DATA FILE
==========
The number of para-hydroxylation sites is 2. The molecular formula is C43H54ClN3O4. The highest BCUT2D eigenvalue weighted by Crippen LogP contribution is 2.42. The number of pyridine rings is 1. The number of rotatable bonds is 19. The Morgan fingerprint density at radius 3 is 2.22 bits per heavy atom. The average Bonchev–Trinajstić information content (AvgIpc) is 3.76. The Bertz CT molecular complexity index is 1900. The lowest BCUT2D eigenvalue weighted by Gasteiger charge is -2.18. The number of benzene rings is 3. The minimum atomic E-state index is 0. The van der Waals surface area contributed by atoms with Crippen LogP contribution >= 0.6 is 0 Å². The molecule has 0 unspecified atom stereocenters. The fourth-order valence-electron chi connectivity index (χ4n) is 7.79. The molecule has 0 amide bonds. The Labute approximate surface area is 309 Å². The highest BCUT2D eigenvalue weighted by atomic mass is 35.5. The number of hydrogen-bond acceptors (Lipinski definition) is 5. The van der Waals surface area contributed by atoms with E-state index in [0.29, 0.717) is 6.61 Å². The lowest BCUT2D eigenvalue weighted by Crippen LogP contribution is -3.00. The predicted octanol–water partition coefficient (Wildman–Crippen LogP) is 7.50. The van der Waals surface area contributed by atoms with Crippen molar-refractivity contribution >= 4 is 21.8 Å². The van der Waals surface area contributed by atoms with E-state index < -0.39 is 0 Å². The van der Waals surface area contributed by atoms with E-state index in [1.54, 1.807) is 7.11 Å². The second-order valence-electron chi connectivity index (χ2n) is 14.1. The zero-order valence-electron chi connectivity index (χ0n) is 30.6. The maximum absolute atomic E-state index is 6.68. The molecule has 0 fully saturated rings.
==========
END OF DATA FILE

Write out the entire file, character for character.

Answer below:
The number of para-hydroxylation sites is 2. The molecular formula is C43H54ClN3O4. The highest BCUT2D eigenvalue weighted by Crippen LogP contribution is 2.42. The number of pyridine rings is 1. The number of rotatable bonds is 19. The Morgan fingerprint density at radius 3 is 2.22 bits per heavy atom. The average Bonchev–Trinajstić information content (AvgIpc) is 3.76. The Bertz CT molecular complexity index is 1900. The lowest BCUT2D eigenvalue weighted by Gasteiger charge is -2.18. The number of benzene rings is 3. The minimum atomic E-state index is 0. The van der Waals surface area contributed by atoms with Crippen LogP contribution >= 0.6 is 0 Å². The molecule has 0 unspecified atom stereocenters. The fourth-order valence-electron chi connectivity index (χ4n) is 7.79. The molecule has 0 amide bonds. The Labute approximate surface area is 309 Å². The highest BCUT2D eigenvalue weighted by atomic mass is 35.5. The number of hydrogen-bond acceptors (Lipinski definition) is 5. The van der Waals surface area contributed by atoms with E-state index in [0.29, 0.717) is 6.61 Å². The lowest BCUT2D eigenvalue weighted by Crippen LogP contribution is -3.00. The predicted octanol–water partition coefficient (Wildman–Crippen LogP) is 7.50. The van der Waals surface area contributed by atoms with Crippen molar-refractivity contribution >= 4 is 21.8 Å². The van der Waals surface area contributed by atoms with E-state index < -0.39 is 0 Å². The van der Waals surface area contributed by atoms with E-state index in [1.54, 1.807) is 7.11 Å². The second-order valence-electron chi connectivity index (χ2n) is 14.1. The zero-order valence-electron chi connectivity index (χ0n) is 30.6. The maximum absolute atomic E-state index is 6.68. The molecule has 0 fully saturated rings.